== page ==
After more than 26 years of service to the city, public works director Jeff Chambers is putting away his hardhat and safety vest for good. Chambers’ career with the city was celebrated during a reception upon his retirement Friday.

Chambers joined the city as an engineering technician in 1993 after serving for 11 years in the U.S. Air Force. Three years later, he was promoted and named the director of public works. In this role, Chambers’ responsibilities have included overseeing road maintenance and construction, drainage, and new public infrastructure construction.

Assistant city manager Tommy Ludwig praised Chambers for his dedication to the job and making sure the work was done right.

“I told Jeff this morning that I am really going to miss him,” Ludwig said. “He has done a tremendous amount of work for the city and has made a lasting impression. I told him that the things he put in place are going to last much longer than the concrete and asphalt.

“We were lucky to have had you,” he told Chambers and then, telling the crowd on hand, “I am going to miss him.”

Assistant city manager Albert Lawrence described Chambers as a “true public servant going beyond what was asked for him to do.”

“Anybody that has been in a city for this long is going to have a major impact,” Lawrence said. “I think that is one of the reasons why we enjoy our job so much is because we can see those impacts. You can see the productivity of your work.

“I know that Jeff has seen a lot of change over time and that he is a key component,” Lawrence said. “He is why Waxahachie has been so successful. You see all of the streets and the right of ways and everything that has happened in Waxahachie. He is the key to all of that happening. I congratulate Jeff for the time that he has put in here and I hope that he knows he has made a significant positive impact on Waxahachie.”

City manager Michael Scott said he valued Chambers for his honesty and not sugar-coating a situation. One of those moments Scott recalled was in the early stages of the Baylor Scott & White replacement hospital project.

“They bought a piece of land across I-35E behind the car dealerships for their relocation,” Scott said. “Jeff looked the land guy from Baylor corporate in the eye during a meeting and told him, ‘You bought the wrong piece of land.’ You could have heard a pin drop. We thought we were going to lose Baylor.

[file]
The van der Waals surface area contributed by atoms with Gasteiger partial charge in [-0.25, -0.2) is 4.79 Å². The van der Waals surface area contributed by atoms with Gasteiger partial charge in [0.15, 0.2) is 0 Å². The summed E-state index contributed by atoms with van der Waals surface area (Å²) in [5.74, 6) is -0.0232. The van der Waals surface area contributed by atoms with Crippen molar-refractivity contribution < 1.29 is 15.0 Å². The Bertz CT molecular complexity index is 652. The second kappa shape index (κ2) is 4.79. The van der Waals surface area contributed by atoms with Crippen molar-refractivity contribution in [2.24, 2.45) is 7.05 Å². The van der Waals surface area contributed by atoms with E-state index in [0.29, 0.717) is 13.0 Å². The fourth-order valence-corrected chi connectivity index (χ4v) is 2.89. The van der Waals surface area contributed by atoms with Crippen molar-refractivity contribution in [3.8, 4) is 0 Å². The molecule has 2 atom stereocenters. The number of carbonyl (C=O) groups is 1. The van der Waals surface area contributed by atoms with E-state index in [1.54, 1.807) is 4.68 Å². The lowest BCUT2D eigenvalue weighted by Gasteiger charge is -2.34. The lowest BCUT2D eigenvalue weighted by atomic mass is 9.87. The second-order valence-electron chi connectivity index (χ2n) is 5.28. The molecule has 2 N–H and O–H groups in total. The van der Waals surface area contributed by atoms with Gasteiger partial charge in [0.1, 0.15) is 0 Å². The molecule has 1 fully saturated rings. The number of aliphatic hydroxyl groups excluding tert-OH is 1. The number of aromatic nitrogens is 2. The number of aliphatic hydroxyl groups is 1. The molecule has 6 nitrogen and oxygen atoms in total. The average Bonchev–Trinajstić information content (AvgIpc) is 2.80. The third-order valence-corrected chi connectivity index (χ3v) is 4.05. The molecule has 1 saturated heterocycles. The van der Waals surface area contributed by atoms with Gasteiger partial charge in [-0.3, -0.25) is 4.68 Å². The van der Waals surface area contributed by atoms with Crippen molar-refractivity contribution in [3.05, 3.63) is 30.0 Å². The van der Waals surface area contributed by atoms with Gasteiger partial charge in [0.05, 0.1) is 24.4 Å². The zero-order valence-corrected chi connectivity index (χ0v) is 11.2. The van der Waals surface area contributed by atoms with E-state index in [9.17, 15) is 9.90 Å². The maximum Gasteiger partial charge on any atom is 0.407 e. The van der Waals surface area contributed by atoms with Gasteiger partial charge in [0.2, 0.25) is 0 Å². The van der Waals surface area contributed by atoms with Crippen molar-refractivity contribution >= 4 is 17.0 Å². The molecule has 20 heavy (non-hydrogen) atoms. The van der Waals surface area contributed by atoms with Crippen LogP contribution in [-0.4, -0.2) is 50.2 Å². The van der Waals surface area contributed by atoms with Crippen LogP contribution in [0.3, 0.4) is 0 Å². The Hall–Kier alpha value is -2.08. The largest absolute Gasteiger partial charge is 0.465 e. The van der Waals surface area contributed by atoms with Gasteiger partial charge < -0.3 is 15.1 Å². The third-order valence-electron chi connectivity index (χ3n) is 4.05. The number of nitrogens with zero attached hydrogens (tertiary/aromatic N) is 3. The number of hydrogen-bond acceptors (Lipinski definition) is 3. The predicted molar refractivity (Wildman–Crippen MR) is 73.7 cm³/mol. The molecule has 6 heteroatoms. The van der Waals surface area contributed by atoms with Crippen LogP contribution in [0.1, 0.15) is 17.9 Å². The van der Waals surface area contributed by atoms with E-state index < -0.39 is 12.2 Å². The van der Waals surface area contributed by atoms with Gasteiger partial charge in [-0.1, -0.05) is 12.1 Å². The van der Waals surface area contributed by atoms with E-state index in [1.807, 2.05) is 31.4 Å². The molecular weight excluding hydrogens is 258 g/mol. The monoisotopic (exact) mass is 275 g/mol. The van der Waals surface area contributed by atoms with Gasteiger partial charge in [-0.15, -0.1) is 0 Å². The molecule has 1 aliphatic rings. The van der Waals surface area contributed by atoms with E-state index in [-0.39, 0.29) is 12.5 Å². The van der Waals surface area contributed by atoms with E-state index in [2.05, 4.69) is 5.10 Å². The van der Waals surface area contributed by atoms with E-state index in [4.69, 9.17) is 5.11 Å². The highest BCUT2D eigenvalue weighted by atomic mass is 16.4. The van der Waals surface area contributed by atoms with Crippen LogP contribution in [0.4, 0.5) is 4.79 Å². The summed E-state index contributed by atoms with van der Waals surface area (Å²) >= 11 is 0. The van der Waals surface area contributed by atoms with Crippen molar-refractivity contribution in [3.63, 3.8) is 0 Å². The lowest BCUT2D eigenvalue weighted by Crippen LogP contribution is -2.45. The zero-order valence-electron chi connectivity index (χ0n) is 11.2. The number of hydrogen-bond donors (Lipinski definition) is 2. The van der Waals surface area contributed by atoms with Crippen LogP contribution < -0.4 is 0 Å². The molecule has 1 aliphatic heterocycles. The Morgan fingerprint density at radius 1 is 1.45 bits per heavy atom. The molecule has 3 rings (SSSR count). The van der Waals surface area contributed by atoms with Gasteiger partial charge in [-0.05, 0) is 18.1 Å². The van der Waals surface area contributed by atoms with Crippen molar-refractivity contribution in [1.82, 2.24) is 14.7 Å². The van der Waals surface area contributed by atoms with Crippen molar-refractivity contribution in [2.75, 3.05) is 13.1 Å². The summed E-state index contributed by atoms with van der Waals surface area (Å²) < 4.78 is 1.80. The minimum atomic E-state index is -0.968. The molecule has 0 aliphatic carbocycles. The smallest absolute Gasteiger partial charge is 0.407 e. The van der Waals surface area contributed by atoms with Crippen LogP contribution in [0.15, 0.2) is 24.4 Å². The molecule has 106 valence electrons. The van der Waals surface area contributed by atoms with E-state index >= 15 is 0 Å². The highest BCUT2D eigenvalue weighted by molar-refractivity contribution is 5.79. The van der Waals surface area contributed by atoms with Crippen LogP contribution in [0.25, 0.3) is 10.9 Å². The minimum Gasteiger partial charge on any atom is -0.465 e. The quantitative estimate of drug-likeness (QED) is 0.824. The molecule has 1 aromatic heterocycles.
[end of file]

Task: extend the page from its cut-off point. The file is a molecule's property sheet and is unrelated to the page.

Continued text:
“The land guy looked at it and said, ‘You know, you’re right,’ and he appreciated his honesty. They then bought the land where the glass factory was and tore it down and built on that property because Jeff had the guts. That is the same type of honesty that we have gotten from Jeff. Sometimes I don’t like to hear what he has to say but it is what I need to hear. I have appreciated that.”

Scott said he’s proud to call Chambers a friend and will miss seeing him around City Hall.  

Chambers joked with guests at the reception that the reason he was retiring after 26 years is that the life expectancy of most public works projects is about 30 years.

Kidding aside, Chambers said he’s proud of the work he’s done.

“I have been through a lot of years and through a lot of cycles (to where) if we could fix a pothole that was a banner year,” he said. “The last few years we have gotten to build a tremendous amount of things – not just build them but really good things.

“The streets we built are not cookie cutter,” he said. “Every inch of them is custom. Nothing gets built without that council’s support and I think that we have used that money wisely. I believe that is going to continue.”

While the work has been fulfilling, Chambers said he’s even prouder of the people he has worked with and whom he calls family.  

“As I look back, the things that count is not the mortar, it’s not the rock or the steel, none of that matters because it is going to be dust way too soon,” he said. “Watch the people, support those people, love those people, because they will disappear on you. Death comes for all of us. “I look back on what I’ve been able to work on and whom I’ve been able to work with and I have been able to work with the best,” he said. “Trust your people. Trust them. Let them make decisions. They know what they are doing. Give them what they need to do and they will water your eyes every time. I love these people.”

Chambers described technology a “great tool” that helps on the job site and in the office but for people not to get enamored with it because it turns obsolete and has to be updated. Instead, he said to invest in the people around you – and the returns will be far greater.

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